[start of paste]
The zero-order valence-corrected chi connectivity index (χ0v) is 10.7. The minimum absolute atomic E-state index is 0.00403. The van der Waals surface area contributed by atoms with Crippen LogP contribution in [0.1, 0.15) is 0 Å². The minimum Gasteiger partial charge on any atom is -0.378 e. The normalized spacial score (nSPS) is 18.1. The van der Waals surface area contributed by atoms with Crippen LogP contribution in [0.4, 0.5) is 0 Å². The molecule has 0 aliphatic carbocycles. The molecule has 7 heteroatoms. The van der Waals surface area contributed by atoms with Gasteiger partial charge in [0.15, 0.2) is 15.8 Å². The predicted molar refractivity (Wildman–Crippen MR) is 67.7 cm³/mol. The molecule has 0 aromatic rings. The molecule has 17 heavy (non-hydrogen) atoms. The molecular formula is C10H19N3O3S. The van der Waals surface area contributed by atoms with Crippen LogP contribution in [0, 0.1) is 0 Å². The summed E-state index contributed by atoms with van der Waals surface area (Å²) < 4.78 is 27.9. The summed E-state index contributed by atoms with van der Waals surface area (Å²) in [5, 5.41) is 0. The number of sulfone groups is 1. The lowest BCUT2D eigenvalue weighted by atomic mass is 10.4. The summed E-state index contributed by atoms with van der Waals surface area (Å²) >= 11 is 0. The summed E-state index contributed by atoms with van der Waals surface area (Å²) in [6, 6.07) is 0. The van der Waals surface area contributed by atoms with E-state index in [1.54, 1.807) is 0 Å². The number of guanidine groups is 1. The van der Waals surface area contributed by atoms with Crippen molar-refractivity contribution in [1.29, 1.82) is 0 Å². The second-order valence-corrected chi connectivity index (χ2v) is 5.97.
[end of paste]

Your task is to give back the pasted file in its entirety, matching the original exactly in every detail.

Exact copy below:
The zero-order valence-corrected chi connectivity index (χ0v) is 10.7. The minimum absolute atomic E-state index is 0.00403. The van der Waals surface area contributed by atoms with Crippen LogP contribution in [0.1, 0.15) is 0 Å². The minimum Gasteiger partial charge on any atom is -0.378 e. The normalized spacial score (nSPS) is 18.1. The van der Waals surface area contributed by atoms with Crippen LogP contribution in [0.4, 0.5) is 0 Å². The molecule has 0 aliphatic carbocycles. The molecule has 7 heteroatoms. The van der Waals surface area contributed by atoms with Gasteiger partial charge in [0.15, 0.2) is 15.8 Å². The predicted molar refractivity (Wildman–Crippen MR) is 67.7 cm³/mol. The molecule has 0 aromatic rings. The molecule has 17 heavy (non-hydrogen) atoms. The molecular formula is C10H19N3O3S. The van der Waals surface area contributed by atoms with Crippen LogP contribution in [0, 0.1) is 0 Å². The summed E-state index contributed by atoms with van der Waals surface area (Å²) < 4.78 is 27.9. The summed E-state index contributed by atoms with van der Waals surface area (Å²) in [5, 5.41) is 0. The number of sulfone groups is 1. The lowest BCUT2D eigenvalue weighted by atomic mass is 10.4. The summed E-state index contributed by atoms with van der Waals surface area (Å²) >= 11 is 0. The summed E-state index contributed by atoms with van der Waals surface area (Å²) in [6, 6.07) is 0. The van der Waals surface area contributed by atoms with E-state index in [1.54, 1.807) is 0 Å². The number of guanidine groups is 1. The van der Waals surface area contributed by atoms with Crippen molar-refractivity contribution in [1.29, 1.82) is 0 Å². The second-order valence-corrected chi connectivity index (χ2v) is 5.97.